A odd chemical on Venus suggests there might be extraterrestrial life

Phosphine is a colorless flammable and explosive gas compound composed of 1 Phosphorus and 3 Hydrogen molecules

The global team, which includes researchers from Britain, the US and Japan, published their findings in two papers - the science journal Nature on Monday, and Astrobiology journal on Saturday.

Astronomers have speculated for decades that high clouds on Venus could offer a home for microbes - floating free of the scorching surface, but still needing to tolerate very high acidity. They studied the origin of phosphine, but no inorganic processes, including supply from volcanos and atmospheric photochemistry can explain the detected amount of phosphine. On Earth, bacteria produce phosphine.

Phosphine is one of the most foul-smelling gases known to man, with the odour of rotting fish, it is often found in penguin dung and pond slime. They believe that the phosphine may have been produced by living microorganisms in a type of alien biosphere.

"If life can survive in that, then that might mean life is more common in the universe than we ever thought before".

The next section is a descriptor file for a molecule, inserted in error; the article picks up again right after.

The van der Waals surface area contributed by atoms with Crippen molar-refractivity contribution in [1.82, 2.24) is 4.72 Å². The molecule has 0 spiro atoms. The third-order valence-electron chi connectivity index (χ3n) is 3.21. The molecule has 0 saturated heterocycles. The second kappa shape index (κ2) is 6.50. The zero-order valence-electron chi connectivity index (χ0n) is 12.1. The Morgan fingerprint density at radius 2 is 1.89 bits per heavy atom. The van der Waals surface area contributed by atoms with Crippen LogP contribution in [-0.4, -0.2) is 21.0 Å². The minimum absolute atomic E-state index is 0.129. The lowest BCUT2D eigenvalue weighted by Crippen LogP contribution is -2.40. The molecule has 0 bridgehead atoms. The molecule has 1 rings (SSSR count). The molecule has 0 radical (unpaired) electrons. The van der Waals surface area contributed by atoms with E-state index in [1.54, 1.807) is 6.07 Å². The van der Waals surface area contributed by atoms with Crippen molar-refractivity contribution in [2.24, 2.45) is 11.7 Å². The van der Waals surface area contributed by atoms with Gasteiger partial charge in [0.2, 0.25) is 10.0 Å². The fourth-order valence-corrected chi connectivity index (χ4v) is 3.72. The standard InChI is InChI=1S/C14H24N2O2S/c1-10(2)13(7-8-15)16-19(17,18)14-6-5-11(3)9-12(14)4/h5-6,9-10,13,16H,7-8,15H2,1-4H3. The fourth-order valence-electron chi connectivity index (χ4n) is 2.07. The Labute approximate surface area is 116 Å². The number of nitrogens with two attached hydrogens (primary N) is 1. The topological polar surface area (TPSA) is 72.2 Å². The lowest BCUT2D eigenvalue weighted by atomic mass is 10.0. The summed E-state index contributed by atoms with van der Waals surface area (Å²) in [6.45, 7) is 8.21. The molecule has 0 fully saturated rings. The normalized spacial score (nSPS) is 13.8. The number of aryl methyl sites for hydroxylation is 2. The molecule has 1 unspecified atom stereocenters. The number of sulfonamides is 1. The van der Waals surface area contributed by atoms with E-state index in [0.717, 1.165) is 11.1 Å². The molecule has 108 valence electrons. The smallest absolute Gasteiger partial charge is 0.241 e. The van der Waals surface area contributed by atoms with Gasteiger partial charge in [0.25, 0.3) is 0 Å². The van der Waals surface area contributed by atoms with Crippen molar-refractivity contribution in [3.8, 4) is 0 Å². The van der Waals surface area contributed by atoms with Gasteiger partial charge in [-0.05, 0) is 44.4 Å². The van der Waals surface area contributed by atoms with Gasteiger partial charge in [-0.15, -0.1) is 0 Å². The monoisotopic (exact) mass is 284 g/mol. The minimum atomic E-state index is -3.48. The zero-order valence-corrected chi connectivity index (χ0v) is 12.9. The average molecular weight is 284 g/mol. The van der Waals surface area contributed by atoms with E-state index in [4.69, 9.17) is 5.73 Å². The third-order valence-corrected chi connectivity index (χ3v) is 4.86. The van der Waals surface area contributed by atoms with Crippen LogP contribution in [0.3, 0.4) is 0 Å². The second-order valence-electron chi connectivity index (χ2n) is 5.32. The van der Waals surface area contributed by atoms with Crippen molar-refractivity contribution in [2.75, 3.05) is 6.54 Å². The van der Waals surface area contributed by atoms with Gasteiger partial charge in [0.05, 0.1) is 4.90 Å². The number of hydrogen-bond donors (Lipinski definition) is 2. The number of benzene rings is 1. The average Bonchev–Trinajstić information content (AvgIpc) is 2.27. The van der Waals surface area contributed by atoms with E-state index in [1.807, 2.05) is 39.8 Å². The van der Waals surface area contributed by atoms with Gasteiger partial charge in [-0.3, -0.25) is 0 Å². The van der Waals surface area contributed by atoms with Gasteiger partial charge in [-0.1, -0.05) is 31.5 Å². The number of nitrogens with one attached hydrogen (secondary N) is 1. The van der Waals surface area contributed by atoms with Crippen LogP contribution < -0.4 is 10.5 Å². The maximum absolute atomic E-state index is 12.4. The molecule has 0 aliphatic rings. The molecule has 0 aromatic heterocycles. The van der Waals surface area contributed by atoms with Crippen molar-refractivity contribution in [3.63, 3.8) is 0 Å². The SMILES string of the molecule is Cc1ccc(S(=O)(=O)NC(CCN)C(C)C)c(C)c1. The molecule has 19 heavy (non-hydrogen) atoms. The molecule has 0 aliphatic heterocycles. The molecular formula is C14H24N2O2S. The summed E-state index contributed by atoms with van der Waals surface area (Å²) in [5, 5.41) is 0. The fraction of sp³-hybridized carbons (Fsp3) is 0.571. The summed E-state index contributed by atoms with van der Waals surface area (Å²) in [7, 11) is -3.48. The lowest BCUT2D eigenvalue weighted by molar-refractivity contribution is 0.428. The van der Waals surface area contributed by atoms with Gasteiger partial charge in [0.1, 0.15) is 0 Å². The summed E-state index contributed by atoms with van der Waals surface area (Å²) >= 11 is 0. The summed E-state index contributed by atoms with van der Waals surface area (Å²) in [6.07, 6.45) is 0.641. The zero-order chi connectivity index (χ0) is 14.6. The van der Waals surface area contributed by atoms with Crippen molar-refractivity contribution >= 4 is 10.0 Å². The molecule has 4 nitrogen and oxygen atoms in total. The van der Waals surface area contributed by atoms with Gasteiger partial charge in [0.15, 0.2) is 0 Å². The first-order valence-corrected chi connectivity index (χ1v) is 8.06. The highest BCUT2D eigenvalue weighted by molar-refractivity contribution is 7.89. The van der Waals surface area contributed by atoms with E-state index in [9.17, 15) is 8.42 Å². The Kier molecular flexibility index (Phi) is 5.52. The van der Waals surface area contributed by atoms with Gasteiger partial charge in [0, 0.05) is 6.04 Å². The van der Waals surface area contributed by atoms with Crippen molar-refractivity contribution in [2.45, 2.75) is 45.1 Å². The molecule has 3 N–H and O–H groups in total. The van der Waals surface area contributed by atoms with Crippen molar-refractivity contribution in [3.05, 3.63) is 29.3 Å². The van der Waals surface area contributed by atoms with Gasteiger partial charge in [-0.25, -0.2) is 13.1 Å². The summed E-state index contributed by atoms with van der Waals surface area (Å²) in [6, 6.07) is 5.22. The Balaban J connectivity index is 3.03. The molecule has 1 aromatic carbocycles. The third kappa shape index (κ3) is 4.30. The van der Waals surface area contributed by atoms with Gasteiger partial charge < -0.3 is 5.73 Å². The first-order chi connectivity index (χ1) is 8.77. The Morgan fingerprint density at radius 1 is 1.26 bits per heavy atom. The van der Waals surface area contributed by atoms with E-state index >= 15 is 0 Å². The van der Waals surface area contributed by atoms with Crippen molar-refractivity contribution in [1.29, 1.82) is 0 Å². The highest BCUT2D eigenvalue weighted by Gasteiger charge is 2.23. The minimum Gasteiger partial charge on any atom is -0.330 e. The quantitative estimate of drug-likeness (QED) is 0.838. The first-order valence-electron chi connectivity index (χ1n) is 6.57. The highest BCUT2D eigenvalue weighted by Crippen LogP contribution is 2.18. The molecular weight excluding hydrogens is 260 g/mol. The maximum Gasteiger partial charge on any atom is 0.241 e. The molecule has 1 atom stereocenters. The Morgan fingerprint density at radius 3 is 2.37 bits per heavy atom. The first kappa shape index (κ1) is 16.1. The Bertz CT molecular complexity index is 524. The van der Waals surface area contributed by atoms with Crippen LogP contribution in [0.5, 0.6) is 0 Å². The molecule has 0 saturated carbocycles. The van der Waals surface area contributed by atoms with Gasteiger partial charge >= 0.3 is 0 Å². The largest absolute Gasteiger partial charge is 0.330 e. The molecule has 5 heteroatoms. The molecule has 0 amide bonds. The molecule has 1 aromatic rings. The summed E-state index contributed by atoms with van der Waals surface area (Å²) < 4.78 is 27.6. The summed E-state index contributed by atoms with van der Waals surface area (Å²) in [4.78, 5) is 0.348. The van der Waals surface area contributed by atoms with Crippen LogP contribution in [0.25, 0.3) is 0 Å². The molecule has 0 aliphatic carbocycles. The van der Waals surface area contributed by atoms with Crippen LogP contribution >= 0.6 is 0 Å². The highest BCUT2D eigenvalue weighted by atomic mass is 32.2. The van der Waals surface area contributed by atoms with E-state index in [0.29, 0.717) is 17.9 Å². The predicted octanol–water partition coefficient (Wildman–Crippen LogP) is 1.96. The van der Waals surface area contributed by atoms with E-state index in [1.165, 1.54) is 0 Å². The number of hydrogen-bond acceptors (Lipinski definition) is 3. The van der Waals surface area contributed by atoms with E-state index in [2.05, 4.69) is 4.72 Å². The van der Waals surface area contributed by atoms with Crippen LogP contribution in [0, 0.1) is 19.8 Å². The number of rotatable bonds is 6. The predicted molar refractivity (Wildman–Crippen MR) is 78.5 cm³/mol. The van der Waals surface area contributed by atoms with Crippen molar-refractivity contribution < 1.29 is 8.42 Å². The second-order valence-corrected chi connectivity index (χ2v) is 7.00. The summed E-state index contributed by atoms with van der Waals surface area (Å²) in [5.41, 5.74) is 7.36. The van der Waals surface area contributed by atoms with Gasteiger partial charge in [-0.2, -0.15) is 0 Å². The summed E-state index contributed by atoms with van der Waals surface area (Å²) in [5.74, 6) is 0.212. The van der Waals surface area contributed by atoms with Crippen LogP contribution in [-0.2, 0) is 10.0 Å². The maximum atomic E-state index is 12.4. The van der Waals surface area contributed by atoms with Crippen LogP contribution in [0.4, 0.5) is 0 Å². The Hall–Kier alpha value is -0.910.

Scientists spot potential sign of life in Venus atmosphere

Could there be life on Venus? Microbes on Earth can not survive that acidity.

"There are substantial conceptual problems for the idea of life in Venus's clouds - the environment is extremely dehydrating as well as hyperacidic", Greaves and her colleagues said. "On Earth, some microbes can cope with up to about five percent of acid in their environment - but the clouds of Venus are nearly entirely made of acid".

Hence, is why it can be greatly presumed as a biosignature or an indication of life. They found phosphine at levels ranging from five to 20 parts per billion - thousands of times more than what's in Earth's atmosphere.

'Phosphine gas in the cloud decks of Venus' by Jane S. Greaves et al.is published in Nature Astronomy.



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